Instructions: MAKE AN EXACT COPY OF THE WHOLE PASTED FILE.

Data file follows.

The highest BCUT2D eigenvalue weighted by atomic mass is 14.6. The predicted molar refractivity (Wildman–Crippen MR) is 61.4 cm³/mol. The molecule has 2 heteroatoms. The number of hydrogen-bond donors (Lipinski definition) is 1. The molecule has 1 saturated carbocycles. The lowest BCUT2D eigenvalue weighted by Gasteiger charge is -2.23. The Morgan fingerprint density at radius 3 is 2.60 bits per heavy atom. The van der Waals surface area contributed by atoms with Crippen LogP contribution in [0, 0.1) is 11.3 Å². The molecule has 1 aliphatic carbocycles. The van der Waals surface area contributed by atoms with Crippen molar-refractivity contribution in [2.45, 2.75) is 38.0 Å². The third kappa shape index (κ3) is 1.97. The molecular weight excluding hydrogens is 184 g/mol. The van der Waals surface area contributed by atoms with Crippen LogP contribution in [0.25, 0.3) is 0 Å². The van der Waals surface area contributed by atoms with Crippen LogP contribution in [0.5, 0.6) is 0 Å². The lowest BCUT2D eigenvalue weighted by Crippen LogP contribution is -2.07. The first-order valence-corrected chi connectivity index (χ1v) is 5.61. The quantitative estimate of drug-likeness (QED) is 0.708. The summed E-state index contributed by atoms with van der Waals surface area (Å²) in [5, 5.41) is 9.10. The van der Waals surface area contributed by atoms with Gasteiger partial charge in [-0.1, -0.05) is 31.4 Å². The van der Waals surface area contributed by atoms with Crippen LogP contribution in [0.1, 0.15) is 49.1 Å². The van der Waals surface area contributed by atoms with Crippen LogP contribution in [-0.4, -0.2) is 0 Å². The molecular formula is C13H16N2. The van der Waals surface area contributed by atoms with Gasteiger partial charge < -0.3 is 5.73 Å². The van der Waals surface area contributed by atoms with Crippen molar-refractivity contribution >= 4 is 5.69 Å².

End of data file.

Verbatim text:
The highest BCUT2D eigenvalue weighted by atomic mass is 14.6. The predicted molar refractivity (Wildman–Crippen MR) is 61.4 cm³/mol. The molecule has 2 heteroatoms. The number of hydrogen-bond donors (Lipinski definition) is 1. The molecule has 1 saturated carbocycles. The lowest BCUT2D eigenvalue weighted by Gasteiger charge is -2.23. The Morgan fingerprint density at radius 3 is 2.60 bits per heavy atom. The van der Waals surface area contributed by atoms with Crippen LogP contribution in [0, 0.1) is 11.3 Å². The molecule has 1 aliphatic carbocycles. The van der Waals surface area contributed by atoms with Crippen molar-refractivity contribution in [2.45, 2.75) is 38.0 Å². The third kappa shape index (κ3) is 1.97. The molecular weight excluding hydrogens is 184 g/mol. The van der Waals surface area contributed by atoms with Crippen LogP contribution in [0.25, 0.3) is 0 Å². The van der Waals surface area contributed by atoms with Crippen LogP contribution in [0.5, 0.6) is 0 Å². The lowest BCUT2D eigenvalue weighted by Crippen LogP contribution is -2.07. The first-order valence-corrected chi connectivity index (χ1v) is 5.61. The quantitative estimate of drug-likeness (QED) is 0.708. The summed E-state index contributed by atoms with van der Waals surface area (Å²) in [5, 5.41) is 9.10. The van der Waals surface area contributed by atoms with Gasteiger partial charge in [-0.1, -0.05) is 31.4 Å². The van der Waals surface area contributed by atoms with Crippen LogP contribution in [0.1, 0.15) is 49.1 Å². The van der Waals surface area contributed by atoms with Crippen LogP contribution in [-0.4, -0.2) is 0 Å². The molecular formula is C13H16N2. The van der Waals surface area contributed by atoms with Gasteiger partial charge < -0.3 is 5.73 Å². The van der Waals surface area contributed by atoms with Crippen molar-refractivity contribution >= 4 is 5.69 Å².